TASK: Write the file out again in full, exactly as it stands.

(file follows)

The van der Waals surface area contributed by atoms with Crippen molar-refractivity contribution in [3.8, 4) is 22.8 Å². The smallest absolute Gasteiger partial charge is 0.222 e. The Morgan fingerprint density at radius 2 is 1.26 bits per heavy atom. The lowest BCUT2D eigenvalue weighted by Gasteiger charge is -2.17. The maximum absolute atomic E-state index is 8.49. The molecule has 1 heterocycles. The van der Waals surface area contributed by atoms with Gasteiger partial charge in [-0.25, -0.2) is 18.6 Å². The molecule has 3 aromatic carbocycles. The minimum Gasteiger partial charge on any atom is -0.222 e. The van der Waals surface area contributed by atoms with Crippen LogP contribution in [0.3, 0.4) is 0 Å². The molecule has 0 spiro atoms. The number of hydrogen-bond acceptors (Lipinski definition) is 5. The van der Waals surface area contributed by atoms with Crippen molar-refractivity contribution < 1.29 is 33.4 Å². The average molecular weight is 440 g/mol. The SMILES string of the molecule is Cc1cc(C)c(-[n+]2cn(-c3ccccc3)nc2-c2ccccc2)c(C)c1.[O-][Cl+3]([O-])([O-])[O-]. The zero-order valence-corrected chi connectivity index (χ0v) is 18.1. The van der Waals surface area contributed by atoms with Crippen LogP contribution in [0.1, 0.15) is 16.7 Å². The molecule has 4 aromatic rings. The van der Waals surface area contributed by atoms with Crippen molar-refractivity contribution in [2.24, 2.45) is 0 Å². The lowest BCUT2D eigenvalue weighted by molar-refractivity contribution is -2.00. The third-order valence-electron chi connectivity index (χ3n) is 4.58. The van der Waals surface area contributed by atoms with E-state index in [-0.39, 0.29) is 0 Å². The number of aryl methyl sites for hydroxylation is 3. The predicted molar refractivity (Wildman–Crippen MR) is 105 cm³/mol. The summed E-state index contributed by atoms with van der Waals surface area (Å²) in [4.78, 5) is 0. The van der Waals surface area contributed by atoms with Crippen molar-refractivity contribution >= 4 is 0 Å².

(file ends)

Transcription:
The van der Waals surface area contributed by atoms with Crippen molar-refractivity contribution in [3.8, 4) is 22.8 Å². The smallest absolute Gasteiger partial charge is 0.222 e. The Morgan fingerprint density at radius 2 is 1.26 bits per heavy atom. The lowest BCUT2D eigenvalue weighted by Gasteiger charge is -2.17. The maximum absolute atomic E-state index is 8.49. The molecule has 1 heterocycles. The van der Waals surface area contributed by atoms with Gasteiger partial charge in [-0.25, -0.2) is 18.6 Å². The molecule has 3 aromatic carbocycles. The minimum Gasteiger partial charge on any atom is -0.222 e. The van der Waals surface area contributed by atoms with Crippen LogP contribution in [0.3, 0.4) is 0 Å². The molecule has 0 spiro atoms. The number of hydrogen-bond acceptors (Lipinski definition) is 5. The van der Waals surface area contributed by atoms with Crippen molar-refractivity contribution < 1.29 is 33.4 Å². The average molecular weight is 440 g/mol. The SMILES string of the molecule is Cc1cc(C)c(-[n+]2cn(-c3ccccc3)nc2-c2ccccc2)c(C)c1.[O-][Cl+3]([O-])([O-])[O-]. The zero-order valence-corrected chi connectivity index (χ0v) is 18.1. The van der Waals surface area contributed by atoms with Crippen LogP contribution in [0.1, 0.15) is 16.7 Å². The molecule has 4 aromatic rings. The van der Waals surface area contributed by atoms with Crippen molar-refractivity contribution in [2.24, 2.45) is 0 Å². The lowest BCUT2D eigenvalue weighted by molar-refractivity contribution is -2.00. The third-order valence-electron chi connectivity index (χ3n) is 4.58. The van der Waals surface area contributed by atoms with E-state index in [-0.39, 0.29) is 0 Å². The number of aryl methyl sites for hydroxylation is 3. The predicted molar refractivity (Wildman–Crippen MR) is 105 cm³/mol. The summed E-state index contributed by atoms with van der Waals surface area (Å²) in [4.78, 5) is 0. The van der Waals surface area contributed by atoms with Crippen molar-refractivity contribution >= 4 is 0 Å².